[xmonad] my proposal for a Xinerama safe PerWorkspace

David Roundy droundy at darcs.net
Wed Feb 27 14:54:24 EST 2008

On Wed, Feb 27, 2008 at 12:00:33PM -0500, Brent Yorgey wrote:
> On Tue, Feb 26, 2008 at 9:27 PM, Spencer Janssen <sjanssen at cse.unl.edu>
> wrote:
> > On Fri, Feb 22, 2008 at 07:12:31PM +0100, Andrea Rossato wrote:
> > > Hi,
> > >
> > > this is my proposal for a Xinerama safe PerWorkspace.
> > >
> > > It includes a new LayoutClass method:
> > >
> > > runLayout :: Workspace WorkspaceId (layout a) a -> Rectangle -> X ([(a,
> > Rectangle)], Maybe (layout a))
> > >
> > > This is just some code moved around:
> > >
> > > Fri Feb 22 18:58:15 CET 2008  Andrea Rossato <andrea.rossato at unibz.it>
> > >   * runLayout is now a LayoutClass method and takes the Workspace and
> > the screen Rectangle
> > >     M ./XMonad/Core.hs -7 +7
> > >     M ./XMonad/Operations.hs -5 +5
> > >
> > >
> > > This is the patch to PerWorkspace:
> > >
> > > Fri Feb 22 18:59:54 CET 2008  Andrea Rossato <andrea.rossato at unibz.it>
> > >   * PerWorkspace: reimplemented using runLayout
> > >   This way we have a Xinerama safe PerWorkspace and the emptyLayout
> > >   method for free.
> > >     M ./XMonad/Layout/PerWorkspace.hs -73 +27
> > >
> > > Some lines were left there just because I'm lazy....;)
> > >
> > > Cheers,
> > > Andrea
> > >
> >
> > I'm not sure that I'm comfortable with this style of extension.
> > Consider the existing pureLayout/doLayout functions in the layout
> > class.  Outside consumers of the API can really only use doLayout,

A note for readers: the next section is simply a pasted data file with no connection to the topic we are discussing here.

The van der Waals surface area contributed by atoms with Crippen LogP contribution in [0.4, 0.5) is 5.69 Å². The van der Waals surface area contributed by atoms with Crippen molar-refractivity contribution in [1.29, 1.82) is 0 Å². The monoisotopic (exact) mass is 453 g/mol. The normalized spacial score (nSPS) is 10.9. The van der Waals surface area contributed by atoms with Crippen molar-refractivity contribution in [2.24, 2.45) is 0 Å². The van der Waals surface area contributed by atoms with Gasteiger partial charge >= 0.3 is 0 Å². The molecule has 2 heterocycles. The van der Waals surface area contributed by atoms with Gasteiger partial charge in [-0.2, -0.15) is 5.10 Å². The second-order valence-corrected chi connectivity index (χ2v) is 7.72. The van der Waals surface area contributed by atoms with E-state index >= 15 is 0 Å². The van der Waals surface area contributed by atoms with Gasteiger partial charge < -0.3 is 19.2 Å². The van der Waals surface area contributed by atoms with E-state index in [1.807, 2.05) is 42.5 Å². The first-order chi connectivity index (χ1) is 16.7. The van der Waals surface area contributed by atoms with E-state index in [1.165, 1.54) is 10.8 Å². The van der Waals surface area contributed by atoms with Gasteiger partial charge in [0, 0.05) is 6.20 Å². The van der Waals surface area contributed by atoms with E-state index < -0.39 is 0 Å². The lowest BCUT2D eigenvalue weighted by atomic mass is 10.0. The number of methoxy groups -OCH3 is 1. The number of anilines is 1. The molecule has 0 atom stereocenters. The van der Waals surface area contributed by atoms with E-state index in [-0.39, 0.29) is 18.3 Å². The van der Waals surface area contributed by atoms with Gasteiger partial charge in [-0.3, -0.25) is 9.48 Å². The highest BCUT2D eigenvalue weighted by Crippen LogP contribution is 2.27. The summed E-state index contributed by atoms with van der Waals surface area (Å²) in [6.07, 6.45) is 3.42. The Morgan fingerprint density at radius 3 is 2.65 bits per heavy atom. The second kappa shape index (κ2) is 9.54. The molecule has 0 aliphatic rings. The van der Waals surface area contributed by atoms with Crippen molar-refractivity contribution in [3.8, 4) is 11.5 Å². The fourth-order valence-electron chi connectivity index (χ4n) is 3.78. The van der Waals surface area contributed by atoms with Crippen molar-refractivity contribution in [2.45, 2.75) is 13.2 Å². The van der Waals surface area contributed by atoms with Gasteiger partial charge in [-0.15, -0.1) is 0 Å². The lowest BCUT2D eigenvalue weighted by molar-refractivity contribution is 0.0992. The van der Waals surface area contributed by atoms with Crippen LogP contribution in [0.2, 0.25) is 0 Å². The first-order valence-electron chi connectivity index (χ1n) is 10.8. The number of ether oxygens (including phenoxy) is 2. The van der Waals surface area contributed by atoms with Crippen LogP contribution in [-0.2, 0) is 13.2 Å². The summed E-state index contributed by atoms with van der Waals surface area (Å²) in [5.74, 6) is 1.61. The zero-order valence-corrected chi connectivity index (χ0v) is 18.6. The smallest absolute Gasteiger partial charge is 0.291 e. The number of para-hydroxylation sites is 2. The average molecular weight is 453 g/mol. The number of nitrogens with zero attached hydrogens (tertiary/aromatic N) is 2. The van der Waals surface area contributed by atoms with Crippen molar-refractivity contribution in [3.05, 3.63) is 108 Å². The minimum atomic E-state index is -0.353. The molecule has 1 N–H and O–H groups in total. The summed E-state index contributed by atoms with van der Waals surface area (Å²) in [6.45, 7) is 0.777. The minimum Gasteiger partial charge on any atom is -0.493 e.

> > because pureLayout often has the garbage default implementation.  Here
> > we're just adding another layer, meaning that layout combinators and
> > such can't safely use doLayout anymore, they must be updated to use
> > runLayout.  It just seems like this style of API just isn't very nice.
> Don, what do you think? Anyone else?

To clarify: "this style of API" is one in which a class contains a chain of
several methods, any one of which may be defined, and only one of which may
be used.  It would be nice if we could enforce this restriction, but alas,
we can't.

I find this a useful approach:  it eases the creation of new instances, at
the expense of introducing an easily-summarized restriction on the use of
the class.  In fact, it wouldn't be too hard to write a checker that
enforces this (by reading the code and seeing if doLayout/pureLayout are
ever used apart from an instance definition).

But it's also true that there are other approaches one could use that would
be similarly easy.  We could define only runLayout in the class and then
define helper functions such as runLayoutFromPureLayout or
runLayoutFromDoLayout that would allow folks creating new instances or
porting old ones to use the simpler API if they like.

> This provides an elegant solution for PerWorkspace; however, as Spencer
> points out, it does mean that most instances of LayoutClass (especially
> those that implement layout combinators of some sort) must be changed to use
> runLayout instead of doLayout/emptyLayout (note Andrea has already done this
> I think), and it will become even more unclear to people writing a
> LayoutClass instance which methods they can/should override.

No, most instances of LayoutClass will be unchanged.  It's *users* of
LayoutClass that have to be changed, and these are far more rare.  The
advantage of this approach is that code that merely defines an instance of
LayoutClass can be guaranteed not to require updating, nor to have a bug
introduced.  It's only code that has "LayoutClass l a =>" in it that will
need reworking.

I like the runLayout approach, because it unifies and completes the
information provided to the layout: it provides all the information we've
got about the workspace being displayed, and it won't need to be changed if
we start including more information about workspaces (provided we store it
in Workspace).  I think that's nice.  The emptyLayout addition was a much
less elegant hack--and had precisely the same downside with regard to
breaking layout combinators.  In fact, I would assert the rules that must
be obeyed by layout combinators are simplified by the introduction of
David Roundy
Department of Physics
Oregon State University

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